Press freedom organizations are condemning the detention of award-winning Chinese journalist Liu Wei, who has been held since October 8th on charges of “illegally obtaining state secrets” in connection with his coverage of a high-profile corruption case. The 37-year-old Liu Wei was arrested in Chengdu on October 8th while on his way to Beijing to attend a seminar and taken to Jiangxi province, where he is still being held in Pingxiang.
Liu Wei is an investigative reporter and deputy editor for the Guangzhou-based newspaper Southern Metropolis. Reporters Without Borders (RSF) and the Committee to Protect Journalists (CPJ) are demanding his immediate release.
RSF Monday condemned his 11 day detention: “We demand the immediate and unconditional release of Liu Wei because, like Gao Yu, he is guilty of nothing more than doing his job in a professional manner and with a sense of duty,” said Benjamin Ismaïl, head of the RSF Asia-Pacific desk.
“China is criminalizing basic reporting. The government’s interpretation of state secrets has grown so broad that it now encompasses routine criminal justice matters,” said CPJ Executive Director Joel Simon. “Liu Wei must be released and all criminal allegations against him dropped immediately.”
The corruption case involves a controversial master of qigong (a traditional system of exercise and meditation), Communist Party officials, businessmen and celebrities. The charge brought against Liu under article 282 of the 1997 penal codes carries a possible seven-year jail sentence.
The journalist’s arrest, which was publicized on social media on October 15th, is in connection with his coverage of Wang Lin, a martial artist from Pingxiang who was detained in July. Wang was accused of involvement in the murder of his protégé, Zou Yong, who had accused Wang of fraud, according to Xinhua. Liu reported on the allegations against Wang as well as Zou’s murder, and published documents he obtained from Wang’s ex-wife. The news website Sohu reported that Liu’s arrest could have been in connection with the documents the journalist obtained from Wang’s ex-wife, who has also been detained. The Sohu article, along with many other reports on Liu’s case, was later removed from the website.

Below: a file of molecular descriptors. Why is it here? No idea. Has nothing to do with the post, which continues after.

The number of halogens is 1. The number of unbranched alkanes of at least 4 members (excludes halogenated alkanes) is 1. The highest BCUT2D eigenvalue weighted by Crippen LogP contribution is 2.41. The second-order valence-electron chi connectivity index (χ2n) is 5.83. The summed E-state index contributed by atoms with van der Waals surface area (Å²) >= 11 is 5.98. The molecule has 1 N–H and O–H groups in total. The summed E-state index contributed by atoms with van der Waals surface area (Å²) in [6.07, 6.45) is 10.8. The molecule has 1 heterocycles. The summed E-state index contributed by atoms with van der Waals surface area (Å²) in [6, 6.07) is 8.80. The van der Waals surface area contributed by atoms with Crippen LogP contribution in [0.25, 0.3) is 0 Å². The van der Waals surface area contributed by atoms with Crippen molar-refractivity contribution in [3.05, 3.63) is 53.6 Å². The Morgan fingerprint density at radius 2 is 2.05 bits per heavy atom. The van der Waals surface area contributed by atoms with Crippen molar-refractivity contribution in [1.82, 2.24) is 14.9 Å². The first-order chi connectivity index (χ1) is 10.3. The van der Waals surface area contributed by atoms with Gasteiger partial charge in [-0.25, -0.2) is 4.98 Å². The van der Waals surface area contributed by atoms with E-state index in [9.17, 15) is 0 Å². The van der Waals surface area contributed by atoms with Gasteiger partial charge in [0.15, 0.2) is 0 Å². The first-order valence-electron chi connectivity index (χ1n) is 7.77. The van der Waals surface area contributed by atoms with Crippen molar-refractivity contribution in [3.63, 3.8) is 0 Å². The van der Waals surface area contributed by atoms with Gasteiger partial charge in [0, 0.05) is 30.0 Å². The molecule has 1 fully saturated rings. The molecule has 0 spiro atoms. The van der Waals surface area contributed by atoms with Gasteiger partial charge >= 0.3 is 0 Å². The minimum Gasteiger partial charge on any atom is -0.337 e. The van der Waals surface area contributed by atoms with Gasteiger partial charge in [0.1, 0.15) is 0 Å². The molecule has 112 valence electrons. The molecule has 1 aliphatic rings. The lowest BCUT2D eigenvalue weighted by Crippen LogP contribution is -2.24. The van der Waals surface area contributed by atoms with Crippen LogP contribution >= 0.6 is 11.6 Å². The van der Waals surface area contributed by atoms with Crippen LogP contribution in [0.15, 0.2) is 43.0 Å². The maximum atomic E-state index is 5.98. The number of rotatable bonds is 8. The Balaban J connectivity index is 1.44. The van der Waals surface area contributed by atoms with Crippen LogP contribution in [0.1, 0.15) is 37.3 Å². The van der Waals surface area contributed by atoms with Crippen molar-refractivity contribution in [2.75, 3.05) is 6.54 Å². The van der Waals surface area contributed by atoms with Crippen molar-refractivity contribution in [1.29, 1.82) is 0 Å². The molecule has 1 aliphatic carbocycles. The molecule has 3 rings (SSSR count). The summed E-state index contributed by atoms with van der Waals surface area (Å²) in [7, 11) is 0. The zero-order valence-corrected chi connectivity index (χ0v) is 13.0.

“President Xi Jinping’s government proclaimed combatting corruption to be one of its priorities but yet again it has shown its authoritarian nature. By using a ‘state secrets’ charge to gag the source of information of public interest, Xi’s party has betrayed its real goal, which is to protect its members and prevent a new blow to its legitimacy,” Ismaïl added.
Ever since the controversial qigong master Wang Lin was arrested in a murder investigation in June, Liu had been published a devastating series of documents provided by Wang’s former wife and a police officer. According to the South China Morning Post, these two sources have been held on the same charge as Liu since September.
The requests for Liu’s release on bail that his wife and lawyer submitted on October 10th and 13th were rejected.
The official media have said nothing about Liu’s detention and the Communist Party is censoring social networks. But Southern Metropolis News, for which Liu has worked since 2009, issued a statement supporting him on October 16th. However, the outlet did not publish the statement on its own newspaper, website, mobile app, or social media accounts.
Gao Yu, a well-known journalist who was awarded UNESCO’s Guillermo Cano prize in 1997, was sentenced to seven years in prison on April 17th on the same charge of disclosing state secrets. Article 282’s vague wording allows the authorities to define any information as a state secret, even after the event.
In 2014, Liu received the “Journalist of the Year” award by the Southern Media Group which owns Southern Metropolis, for articles he wrote in 2013 about Wang.
China is ranked 176th out of 180 counties in the 2015 Reporters Without Borders press freedom index.